Judy Murray resigns from her Fed Cup position

Judy Murray has stepped down as the coach to the British Fed Cup team, stating that she wants to spend more time with her family, and the grass routes initiatives she started.

Judy Murray resigns from her Fed Cup position
Judy Murray with Jocelyn Rae and Anna Smith (Source: www:Theguardian.com)

Judy Murray has stepped down from her role as the British Fed Cup captain after five years at the helm. Murray steered the team to another play off in 2016 after winning the round robin, but the team were beaten in the play off for promotion to the World Group Play Off Group and are still languishing in the Europe/Africa Zone.

Despite the best efforts of Murray and her team, consisting of the top British singles players, the ladies have not been able to replicate the success of the men. With injuries and withdrawls plauging the route for Murray, and with the arrival of her Granddaughter just weeks ago, it seemed the obvious time to step aside.

Murray will continue with the grass routes initatives she created in the form of Tennis on the Road and Miss Hits, the latter an attempt to encourage and keep more girls playing tennis. This has proved difficult in the past as it appears that girls tend to want to focus on their looks, socialising with friends etc as they get older and not to play a very lonely sport. Murray is trying to change this, making the sport fun and attempting to bring in the team element more.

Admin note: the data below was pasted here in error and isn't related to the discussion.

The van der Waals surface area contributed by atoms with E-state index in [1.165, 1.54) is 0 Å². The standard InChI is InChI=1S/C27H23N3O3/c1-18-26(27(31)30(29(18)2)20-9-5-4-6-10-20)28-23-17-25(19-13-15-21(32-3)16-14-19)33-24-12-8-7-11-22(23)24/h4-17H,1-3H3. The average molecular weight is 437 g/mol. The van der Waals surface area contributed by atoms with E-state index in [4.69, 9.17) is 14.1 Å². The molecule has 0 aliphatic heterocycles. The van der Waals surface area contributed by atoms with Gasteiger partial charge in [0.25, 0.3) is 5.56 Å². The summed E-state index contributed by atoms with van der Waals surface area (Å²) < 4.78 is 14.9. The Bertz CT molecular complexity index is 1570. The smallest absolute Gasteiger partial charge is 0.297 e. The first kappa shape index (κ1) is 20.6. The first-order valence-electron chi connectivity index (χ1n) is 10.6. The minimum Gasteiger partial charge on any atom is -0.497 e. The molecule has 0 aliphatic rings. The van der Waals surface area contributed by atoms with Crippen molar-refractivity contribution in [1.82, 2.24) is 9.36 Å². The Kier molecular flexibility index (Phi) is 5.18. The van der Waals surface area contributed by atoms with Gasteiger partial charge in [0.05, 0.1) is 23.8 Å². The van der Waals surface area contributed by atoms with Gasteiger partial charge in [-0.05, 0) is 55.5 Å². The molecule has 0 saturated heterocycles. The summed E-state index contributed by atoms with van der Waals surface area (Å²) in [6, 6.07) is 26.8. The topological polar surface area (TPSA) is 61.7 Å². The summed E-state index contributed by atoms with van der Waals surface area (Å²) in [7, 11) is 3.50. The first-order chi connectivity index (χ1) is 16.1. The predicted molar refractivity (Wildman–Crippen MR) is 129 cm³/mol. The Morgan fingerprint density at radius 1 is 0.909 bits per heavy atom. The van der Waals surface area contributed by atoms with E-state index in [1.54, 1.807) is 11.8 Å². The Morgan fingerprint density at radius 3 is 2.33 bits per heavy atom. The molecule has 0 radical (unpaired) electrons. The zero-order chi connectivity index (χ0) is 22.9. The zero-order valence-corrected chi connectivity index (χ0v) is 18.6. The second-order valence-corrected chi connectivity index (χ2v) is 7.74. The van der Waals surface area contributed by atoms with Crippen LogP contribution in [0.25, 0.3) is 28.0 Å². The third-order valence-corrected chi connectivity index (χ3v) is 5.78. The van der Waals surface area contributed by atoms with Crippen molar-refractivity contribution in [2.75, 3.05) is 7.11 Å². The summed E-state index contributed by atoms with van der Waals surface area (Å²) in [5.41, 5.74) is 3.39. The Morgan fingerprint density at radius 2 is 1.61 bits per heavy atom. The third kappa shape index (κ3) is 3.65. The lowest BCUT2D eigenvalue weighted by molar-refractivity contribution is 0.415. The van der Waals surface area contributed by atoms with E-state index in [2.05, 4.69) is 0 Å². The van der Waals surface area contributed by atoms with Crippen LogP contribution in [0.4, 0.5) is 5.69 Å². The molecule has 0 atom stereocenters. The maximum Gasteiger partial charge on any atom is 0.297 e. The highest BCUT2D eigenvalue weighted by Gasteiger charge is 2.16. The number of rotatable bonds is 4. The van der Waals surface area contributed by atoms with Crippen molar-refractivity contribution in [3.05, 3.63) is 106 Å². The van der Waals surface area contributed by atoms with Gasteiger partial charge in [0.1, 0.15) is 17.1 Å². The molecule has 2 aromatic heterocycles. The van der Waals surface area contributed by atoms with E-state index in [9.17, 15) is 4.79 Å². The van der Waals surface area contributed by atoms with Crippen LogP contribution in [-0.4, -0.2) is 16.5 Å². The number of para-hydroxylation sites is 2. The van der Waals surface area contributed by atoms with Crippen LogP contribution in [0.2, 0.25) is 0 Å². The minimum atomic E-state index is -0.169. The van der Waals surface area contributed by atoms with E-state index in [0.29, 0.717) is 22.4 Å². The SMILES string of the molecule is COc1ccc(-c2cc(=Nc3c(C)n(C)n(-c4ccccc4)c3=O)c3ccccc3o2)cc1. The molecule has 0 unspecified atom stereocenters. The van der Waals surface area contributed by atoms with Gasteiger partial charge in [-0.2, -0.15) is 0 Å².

Judy Murray was known to have a close bond with her players, seen here speaking with Heather Watson (Source: The Guardian)
Judy Murray was known to have a close bond with her players, seen here speaking with Heather Watson (Source: The Guardian)

Fed Cup format

The format of the Fed Cup lower levels has been critized before, but Murray has been very vocal on this since annoucing her decision. She said, '...the Fed Cup format is in desperate need of a revamp.' Before going on to praise the team format and the way in which it engages with fans.  'It's crucial we use this global competition as a means of attracting and retaining girls in competitive tennis at every level.'  

Judy Murray, an advocate of getting women playing tennis, spoke of th potential success which could be gained from showcasing the competition. 'The Fed Cup should be leading the way in promoting and showcasing competitive women's team tennis at all levels and in all countries. Things have got to change.'  The Davis Cup, the men's version of the format, has proved especially effective in engaging fans and players alike.  'Everyone can see the buzz created around the home ties and team tennis at all stages of the Davis Cup. Fed Cup should be afforded a similar format.'